I’d like to see that putrid piece of humanity try to put me in a camp. If it’s true that Ms Reid made homophobic comments, it can be allowed that people change their views on any number of subjects. I feel like so often we want straight people to accept us and understand us when they hate us, but then when they do see the light, no one is willing to accept it. Pence, on the other hand, is unrepentant.
Pulse shooting survivor Brandon Wolf has faced anger after saying that US Vice President Mike Pence wants to put gay people in “concentration camps.”
Wolf made the comments while talking to embattled MSNBC host Joy Reid, who has come under pressure over homophobic blog entries posted to her blog prior to her rise to fame.
Wolf – a survivor of the Pulse nightclub shooting in Orlando who heads LGBT advocacy group The Dru Project – urged LGBT people to focus their fire on the Trump administration rather than Reid.
This made me smile, made my heart swell and brought a tear to my eye. One of the better things to have happened this week.
I admit that the way things are worded seems to be intentionally confusing. I am hoping that Not Just a Blonde can read this and comment on it as she is from Indiana. The title seems to indicate it’s not so good news, but the body of the story says otherwise.
The Indiana Senate gave final approval Monday to the amended version of a proposed statewide constitutional ban on marriage for same-sex couples, restarting the years-long process that ultimately puts off a voter referendum on the matter until at least 2016.
Even though the measure passed, LGBT advocates at the Freedom Indiana coalition celebrated Monday’s vote as a victory, saying proponents’ plan to put the question before voters this year was thwarted.
“We can finally breathe a collective sigh of relief that lawmakers are finished with the amendment this session, and it will not appear on the ballot this November,” said Megan Robertson, campaign manager at Freedom Indiana.
Lawmakers in the GOP-controlled chamber voted 32-17 on House Joint Resolution 3, which the body advanced to a final reading last week even though it was stripped of language banning civil unions and other similar arrangements by the state’s House — disqualifying the ban from appearing on this November’s ballot.
As much as I feel for these two guys and what they experienced in India, I marvel at how people from other countries are naive enough to think that we allow just anyone into this country. We cannot, nor do I think we should. We may be more accepting of gays than in India, but even if every single state in this country were to approve gay marriage, there would still be those who are against it.
Millions of gay Indians suddenly became criminals when the Indian Supreme Court restored the country’s sodomy law in December. But the ruling actually helped set one couple free.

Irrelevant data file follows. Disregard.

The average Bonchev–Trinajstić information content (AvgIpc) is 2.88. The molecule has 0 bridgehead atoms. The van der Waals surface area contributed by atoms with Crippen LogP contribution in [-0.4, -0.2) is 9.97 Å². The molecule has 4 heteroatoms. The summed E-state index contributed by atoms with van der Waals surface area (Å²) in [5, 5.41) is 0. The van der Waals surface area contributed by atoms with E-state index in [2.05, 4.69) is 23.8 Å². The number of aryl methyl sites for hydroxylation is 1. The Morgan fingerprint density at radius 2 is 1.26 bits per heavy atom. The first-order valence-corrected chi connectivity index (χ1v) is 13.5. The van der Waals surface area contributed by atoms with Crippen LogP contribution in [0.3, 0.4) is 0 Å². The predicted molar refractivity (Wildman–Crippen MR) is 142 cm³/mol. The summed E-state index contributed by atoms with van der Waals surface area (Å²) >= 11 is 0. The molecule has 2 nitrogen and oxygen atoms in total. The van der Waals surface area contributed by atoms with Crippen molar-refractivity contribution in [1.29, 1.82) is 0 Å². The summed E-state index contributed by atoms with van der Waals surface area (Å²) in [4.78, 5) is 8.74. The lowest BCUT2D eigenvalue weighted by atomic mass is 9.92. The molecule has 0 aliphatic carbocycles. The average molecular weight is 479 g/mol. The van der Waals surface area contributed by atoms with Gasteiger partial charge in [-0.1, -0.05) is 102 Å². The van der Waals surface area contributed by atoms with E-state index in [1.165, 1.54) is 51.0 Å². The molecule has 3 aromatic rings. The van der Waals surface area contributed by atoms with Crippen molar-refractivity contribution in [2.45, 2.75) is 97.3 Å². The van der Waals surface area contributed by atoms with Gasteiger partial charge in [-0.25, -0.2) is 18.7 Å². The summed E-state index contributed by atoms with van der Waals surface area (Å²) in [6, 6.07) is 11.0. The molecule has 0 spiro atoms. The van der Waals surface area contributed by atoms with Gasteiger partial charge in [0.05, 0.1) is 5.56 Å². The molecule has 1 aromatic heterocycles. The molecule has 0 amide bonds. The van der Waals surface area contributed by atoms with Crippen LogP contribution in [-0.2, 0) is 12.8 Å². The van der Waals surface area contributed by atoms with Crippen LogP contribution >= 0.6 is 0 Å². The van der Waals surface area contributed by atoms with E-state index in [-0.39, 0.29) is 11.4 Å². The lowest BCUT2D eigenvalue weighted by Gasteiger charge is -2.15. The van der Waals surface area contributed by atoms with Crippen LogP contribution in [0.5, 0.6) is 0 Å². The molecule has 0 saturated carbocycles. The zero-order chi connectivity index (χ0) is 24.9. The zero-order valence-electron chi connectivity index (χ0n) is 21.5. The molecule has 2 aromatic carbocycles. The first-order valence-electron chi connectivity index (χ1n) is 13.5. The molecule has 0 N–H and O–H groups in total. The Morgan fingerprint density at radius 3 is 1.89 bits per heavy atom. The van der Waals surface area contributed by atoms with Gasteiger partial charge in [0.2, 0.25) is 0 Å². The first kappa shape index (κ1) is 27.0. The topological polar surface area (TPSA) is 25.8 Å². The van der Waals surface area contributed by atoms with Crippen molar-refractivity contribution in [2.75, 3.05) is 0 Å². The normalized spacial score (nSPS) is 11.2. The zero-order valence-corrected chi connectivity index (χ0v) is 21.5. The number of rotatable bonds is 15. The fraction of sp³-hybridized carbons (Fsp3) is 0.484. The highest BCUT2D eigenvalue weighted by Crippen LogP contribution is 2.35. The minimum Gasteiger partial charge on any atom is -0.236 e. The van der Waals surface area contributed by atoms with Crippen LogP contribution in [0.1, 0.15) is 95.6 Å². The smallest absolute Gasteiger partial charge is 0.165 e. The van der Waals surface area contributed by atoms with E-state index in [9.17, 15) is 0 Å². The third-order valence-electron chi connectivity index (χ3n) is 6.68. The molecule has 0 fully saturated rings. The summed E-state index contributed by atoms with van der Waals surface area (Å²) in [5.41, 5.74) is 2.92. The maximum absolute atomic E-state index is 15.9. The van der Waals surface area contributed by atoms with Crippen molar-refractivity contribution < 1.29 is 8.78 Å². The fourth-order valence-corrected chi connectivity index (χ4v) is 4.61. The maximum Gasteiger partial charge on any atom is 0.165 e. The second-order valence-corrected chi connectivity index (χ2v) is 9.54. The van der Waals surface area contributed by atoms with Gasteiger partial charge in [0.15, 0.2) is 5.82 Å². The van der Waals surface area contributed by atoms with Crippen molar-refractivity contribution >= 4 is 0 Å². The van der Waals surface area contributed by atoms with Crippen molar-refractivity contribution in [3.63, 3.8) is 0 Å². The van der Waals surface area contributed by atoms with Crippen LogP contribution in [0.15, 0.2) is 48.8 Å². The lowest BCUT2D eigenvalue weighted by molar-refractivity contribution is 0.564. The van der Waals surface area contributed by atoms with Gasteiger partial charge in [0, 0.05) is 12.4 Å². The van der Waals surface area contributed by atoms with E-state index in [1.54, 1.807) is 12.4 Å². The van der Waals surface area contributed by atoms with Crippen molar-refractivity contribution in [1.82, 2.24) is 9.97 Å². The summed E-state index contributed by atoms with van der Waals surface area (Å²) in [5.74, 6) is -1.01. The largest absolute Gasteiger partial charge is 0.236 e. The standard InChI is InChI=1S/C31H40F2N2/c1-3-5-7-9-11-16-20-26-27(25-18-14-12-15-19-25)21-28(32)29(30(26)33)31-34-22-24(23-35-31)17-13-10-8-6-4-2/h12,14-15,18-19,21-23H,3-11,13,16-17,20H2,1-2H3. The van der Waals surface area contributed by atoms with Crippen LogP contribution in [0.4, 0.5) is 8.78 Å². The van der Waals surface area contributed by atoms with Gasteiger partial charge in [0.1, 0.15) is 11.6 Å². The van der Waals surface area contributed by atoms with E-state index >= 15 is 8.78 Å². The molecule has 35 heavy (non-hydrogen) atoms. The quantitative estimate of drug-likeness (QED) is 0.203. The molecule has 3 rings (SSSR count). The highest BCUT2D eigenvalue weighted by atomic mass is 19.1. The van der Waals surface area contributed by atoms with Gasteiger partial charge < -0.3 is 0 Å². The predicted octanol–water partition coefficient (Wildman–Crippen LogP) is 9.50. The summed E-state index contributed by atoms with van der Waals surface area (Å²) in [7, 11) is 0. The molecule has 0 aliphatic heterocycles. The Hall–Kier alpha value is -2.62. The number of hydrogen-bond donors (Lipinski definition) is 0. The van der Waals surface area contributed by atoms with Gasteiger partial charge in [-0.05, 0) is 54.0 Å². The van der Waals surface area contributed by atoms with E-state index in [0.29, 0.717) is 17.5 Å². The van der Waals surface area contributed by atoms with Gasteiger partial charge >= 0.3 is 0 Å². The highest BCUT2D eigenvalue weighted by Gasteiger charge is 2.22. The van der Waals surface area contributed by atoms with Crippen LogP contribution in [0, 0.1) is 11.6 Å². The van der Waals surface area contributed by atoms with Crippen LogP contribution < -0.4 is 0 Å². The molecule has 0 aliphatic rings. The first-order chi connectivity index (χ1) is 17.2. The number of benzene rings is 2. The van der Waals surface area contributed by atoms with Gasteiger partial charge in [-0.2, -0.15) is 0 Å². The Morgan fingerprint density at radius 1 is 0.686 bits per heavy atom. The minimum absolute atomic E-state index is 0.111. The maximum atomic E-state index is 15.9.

When the ruling was issued, two men from northwest India had spent more than six months in an Immigration and Customs Enforcement detention center in El Paso, Texas, waiting for a judge to decide on their petition for asylum. It was a bitter ending to their yearlong journey across more than 10 countries to reach the United States. They had left India after death threats from their family and being targeted for police abuse because of their sexual orientation, though at the time the law criminalizing same-sex relationships was suspended by a lower court ruling. And when they finally reached the country that they expected to protect their rights, they wound up in a facility that felt exactly like prison.
The whole experience had felt cruelly backward to the couple, so it was perhaps fitting that the U.S. released them from detention only when they formally became criminals at home.
Maybe things will change in Florida next. Here’s hoping…
WASHINGTON — Six same-sex couples in Florida and a statewide LGBT advocacy group there are suing in state court for marriage rights for same-sex couples, the National Center for Lesbian Rights announced.
Led by Catherina Pareto and Karla Arguello, NCLR is filing the lawsuit in state court on behalf of them and five other same-sex couples, as well as the Equality Florida Institute, in Miami on Tuesday.
“Florida is our home, it is where we are raising our child, and where we want to get married,” Pareto said in a statement provided to BuzzFeed. “Karla and I wish for our family the same things that other families want. We want to build our lives together, provide a safe and caring home for our child, and share in the responsibilities and protections of marriage.”
Another battle set to take place…
A coalition of LBGT advocacy groups is working to build public support for marriage equality in Ohio and has hired a campaign manager to lead the charge.
“What we are doing now is that we are pulling together the leaders of the LGBT community here and nationally and having conversations with them to come up with a consensus opinion on how to proceed,” said Michael Premo, who has been hired to lead the campaign, Why Marriage Matters Ohio said Wednesday.
With 2014 around the corner, Premo said he is ruling nothing out in Ohio, where the constitution was amended to define marriage as a man and a woman and where both civil unions and domestic partnerships are prohibited.